Frank Fleming is my new hero. He has written a very useful guide on how to avoid appearing crazy on the Internet.
Caps Lock Is Your Enemy
Look at your keyboard. On the left should be a button labeled “Caps Lock.” Now, there should be a light somewhere indicating whether the Caps Lock key is on. You want that light to be off. If you can’t find the indicator light, try typing on screen. Do you see lower case letters? If not, hit the Caps Lock key and try typing again. When you get your keyboard to the state where it normally types lower case letters, NEVER EVER TOUCH THE CAPS LOCK KEY EVER AGAIN! I can use it because I’m a professional, but you crazy people just need to leave that key alone. This tip by itself will make a lot of you look 100% less crazy.
There are basically two kinds of people who type entire comments with Caps Lock on: stupid people and crazy people. And no one wants to read what either has to say. Now, a stupid person just doesn’t notice or care that his Caps Lock key is on, and someone like that is probably not advanced enough to use the internet. Crazy people, on the other hand, intentionally put the Caps Lock on because they think the reason people haven’t been agreeing with their crazy is that they didn’t say it loud enough. This is crazy person logic, and it is wrong.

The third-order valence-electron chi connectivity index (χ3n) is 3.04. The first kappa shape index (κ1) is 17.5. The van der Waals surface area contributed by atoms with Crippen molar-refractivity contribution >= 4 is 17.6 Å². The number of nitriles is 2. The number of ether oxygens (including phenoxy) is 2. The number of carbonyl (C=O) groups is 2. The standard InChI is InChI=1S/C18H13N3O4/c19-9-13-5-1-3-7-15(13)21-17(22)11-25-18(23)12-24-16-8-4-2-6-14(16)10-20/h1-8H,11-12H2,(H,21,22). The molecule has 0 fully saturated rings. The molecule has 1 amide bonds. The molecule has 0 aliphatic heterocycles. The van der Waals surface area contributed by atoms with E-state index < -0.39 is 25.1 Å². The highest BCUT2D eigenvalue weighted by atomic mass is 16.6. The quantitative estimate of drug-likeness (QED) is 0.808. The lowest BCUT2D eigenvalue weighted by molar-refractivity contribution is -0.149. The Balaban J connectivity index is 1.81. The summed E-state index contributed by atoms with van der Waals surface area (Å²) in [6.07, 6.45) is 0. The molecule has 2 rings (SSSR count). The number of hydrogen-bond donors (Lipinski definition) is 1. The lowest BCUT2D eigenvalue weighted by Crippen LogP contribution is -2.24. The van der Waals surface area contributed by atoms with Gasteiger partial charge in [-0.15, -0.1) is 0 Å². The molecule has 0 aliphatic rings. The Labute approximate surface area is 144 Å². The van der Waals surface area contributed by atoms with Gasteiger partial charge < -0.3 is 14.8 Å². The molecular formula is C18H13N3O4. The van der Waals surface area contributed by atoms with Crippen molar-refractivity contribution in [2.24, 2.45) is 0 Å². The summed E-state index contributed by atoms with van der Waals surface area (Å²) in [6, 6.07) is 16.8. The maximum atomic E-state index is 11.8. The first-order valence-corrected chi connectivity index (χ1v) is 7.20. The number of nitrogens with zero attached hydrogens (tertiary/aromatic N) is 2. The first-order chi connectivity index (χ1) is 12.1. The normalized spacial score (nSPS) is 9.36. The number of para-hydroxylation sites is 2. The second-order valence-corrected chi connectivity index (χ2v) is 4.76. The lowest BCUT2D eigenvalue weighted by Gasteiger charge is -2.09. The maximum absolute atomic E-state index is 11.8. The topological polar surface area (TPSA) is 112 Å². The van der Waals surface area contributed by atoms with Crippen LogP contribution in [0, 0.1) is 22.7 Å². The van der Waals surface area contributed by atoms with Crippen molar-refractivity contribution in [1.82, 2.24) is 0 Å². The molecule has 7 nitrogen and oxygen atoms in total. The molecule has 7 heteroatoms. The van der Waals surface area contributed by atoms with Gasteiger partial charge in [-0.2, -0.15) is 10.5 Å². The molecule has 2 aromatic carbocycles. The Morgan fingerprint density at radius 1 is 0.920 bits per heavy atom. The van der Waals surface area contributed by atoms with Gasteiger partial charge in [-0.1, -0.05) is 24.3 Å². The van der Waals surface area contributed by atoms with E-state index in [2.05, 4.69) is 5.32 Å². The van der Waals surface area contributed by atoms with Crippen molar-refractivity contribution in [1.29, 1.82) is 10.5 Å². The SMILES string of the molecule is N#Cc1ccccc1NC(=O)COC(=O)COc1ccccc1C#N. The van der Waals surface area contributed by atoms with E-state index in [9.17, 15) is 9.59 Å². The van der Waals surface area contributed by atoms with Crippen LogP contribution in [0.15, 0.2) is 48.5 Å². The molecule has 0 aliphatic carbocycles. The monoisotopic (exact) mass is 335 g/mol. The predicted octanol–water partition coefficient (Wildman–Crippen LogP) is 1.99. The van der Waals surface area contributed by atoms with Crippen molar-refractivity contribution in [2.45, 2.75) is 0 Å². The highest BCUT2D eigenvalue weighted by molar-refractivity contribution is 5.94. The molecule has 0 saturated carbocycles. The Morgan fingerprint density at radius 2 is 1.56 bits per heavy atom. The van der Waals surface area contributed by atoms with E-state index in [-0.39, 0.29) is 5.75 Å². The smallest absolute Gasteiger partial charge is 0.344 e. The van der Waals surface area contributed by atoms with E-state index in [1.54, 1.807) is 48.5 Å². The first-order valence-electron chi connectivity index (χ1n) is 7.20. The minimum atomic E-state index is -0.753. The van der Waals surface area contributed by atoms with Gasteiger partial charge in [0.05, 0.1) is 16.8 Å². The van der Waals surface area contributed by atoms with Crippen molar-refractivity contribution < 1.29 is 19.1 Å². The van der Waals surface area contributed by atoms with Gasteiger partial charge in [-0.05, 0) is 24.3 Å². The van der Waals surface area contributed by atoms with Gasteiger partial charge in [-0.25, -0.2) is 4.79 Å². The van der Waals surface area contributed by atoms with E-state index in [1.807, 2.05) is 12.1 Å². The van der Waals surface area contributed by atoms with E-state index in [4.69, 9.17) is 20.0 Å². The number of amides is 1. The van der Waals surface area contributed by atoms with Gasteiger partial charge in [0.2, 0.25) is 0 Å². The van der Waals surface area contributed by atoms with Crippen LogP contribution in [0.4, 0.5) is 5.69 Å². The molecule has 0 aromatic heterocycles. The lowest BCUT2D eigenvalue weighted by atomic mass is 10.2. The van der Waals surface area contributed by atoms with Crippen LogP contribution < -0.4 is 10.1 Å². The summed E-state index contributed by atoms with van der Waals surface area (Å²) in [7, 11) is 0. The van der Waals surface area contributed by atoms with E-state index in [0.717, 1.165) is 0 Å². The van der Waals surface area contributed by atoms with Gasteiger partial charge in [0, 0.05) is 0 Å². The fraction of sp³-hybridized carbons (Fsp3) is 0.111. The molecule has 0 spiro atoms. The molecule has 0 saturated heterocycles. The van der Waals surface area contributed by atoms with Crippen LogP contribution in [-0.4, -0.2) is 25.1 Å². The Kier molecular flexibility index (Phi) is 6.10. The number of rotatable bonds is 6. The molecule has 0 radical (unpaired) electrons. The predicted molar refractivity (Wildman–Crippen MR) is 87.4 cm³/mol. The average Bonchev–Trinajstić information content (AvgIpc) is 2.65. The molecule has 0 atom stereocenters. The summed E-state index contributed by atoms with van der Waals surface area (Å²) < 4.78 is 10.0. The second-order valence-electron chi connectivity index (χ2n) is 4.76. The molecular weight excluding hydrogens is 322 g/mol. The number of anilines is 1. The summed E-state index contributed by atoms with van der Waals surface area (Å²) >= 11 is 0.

And there is another type of Caps Lock user who doesn’t capitalize whole sentences but INSTEAD capitalizes a few SPECIFIC words for EMPHASIS. Now read a sentence like that aloud, shouting every time you come to a capitalized word, and tell me you do not sound like an absolute freakin’ lunatic. This method can turn even basic known facts into crazy-sounding gibberish (“The SQUARE of the HYPOTENUSE of a RIGHT triangle equals the SUM of the squares of the OTHER two sides”).